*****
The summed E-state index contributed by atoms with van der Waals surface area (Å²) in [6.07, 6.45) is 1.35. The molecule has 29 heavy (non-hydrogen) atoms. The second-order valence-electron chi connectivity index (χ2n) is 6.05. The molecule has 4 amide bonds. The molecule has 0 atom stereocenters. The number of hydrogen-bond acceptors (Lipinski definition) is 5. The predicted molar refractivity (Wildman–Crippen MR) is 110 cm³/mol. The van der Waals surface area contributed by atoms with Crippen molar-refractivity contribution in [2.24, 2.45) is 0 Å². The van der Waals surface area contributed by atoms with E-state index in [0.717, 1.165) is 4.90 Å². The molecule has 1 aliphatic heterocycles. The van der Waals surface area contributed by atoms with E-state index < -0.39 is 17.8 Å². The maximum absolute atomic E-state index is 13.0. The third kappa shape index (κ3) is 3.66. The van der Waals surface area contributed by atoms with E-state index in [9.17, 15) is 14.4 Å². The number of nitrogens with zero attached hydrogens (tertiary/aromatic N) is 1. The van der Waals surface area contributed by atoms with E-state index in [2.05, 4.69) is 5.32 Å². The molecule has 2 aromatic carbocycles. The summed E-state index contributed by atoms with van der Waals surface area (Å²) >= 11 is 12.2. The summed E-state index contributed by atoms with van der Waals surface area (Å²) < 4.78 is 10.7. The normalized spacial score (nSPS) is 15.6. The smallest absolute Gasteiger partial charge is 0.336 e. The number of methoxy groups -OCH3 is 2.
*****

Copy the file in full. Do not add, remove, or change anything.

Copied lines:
The summed E-state index contributed by atoms with van der Waals surface area (Å²) in [6.07, 6.45) is 1.35. The molecule has 29 heavy (non-hydrogen) atoms. The second-order valence-electron chi connectivity index (χ2n) is 6.05. The molecule has 4 amide bonds. The molecule has 0 atom stereocenters. The number of hydrogen-bond acceptors (Lipinski definition) is 5. The predicted molar refractivity (Wildman–Crippen MR) is 110 cm³/mol. The van der Waals surface area contributed by atoms with Crippen molar-refractivity contribution in [2.24, 2.45) is 0 Å². The van der Waals surface area contributed by atoms with E-state index in [0.717, 1.165) is 4.90 Å². The molecule has 1 aliphatic heterocycles. The van der Waals surface area contributed by atoms with E-state index < -0.39 is 17.8 Å². The maximum absolute atomic E-state index is 13.0. The third kappa shape index (κ3) is 3.66. The van der Waals surface area contributed by atoms with E-state index in [9.17, 15) is 14.4 Å². The number of nitrogens with zero attached hydrogens (tertiary/aromatic N) is 1. The van der Waals surface area contributed by atoms with E-state index in [2.05, 4.69) is 5.32 Å². The molecule has 2 aromatic carbocycles. The summed E-state index contributed by atoms with van der Waals surface area (Å²) >= 11 is 12.2. The summed E-state index contributed by atoms with van der Waals surface area (Å²) < 4.78 is 10.7. The normalized spacial score (nSPS) is 15.6. The smallest absolute Gasteiger partial charge is 0.336 e. The number of methoxy groups -OCH3 is 2.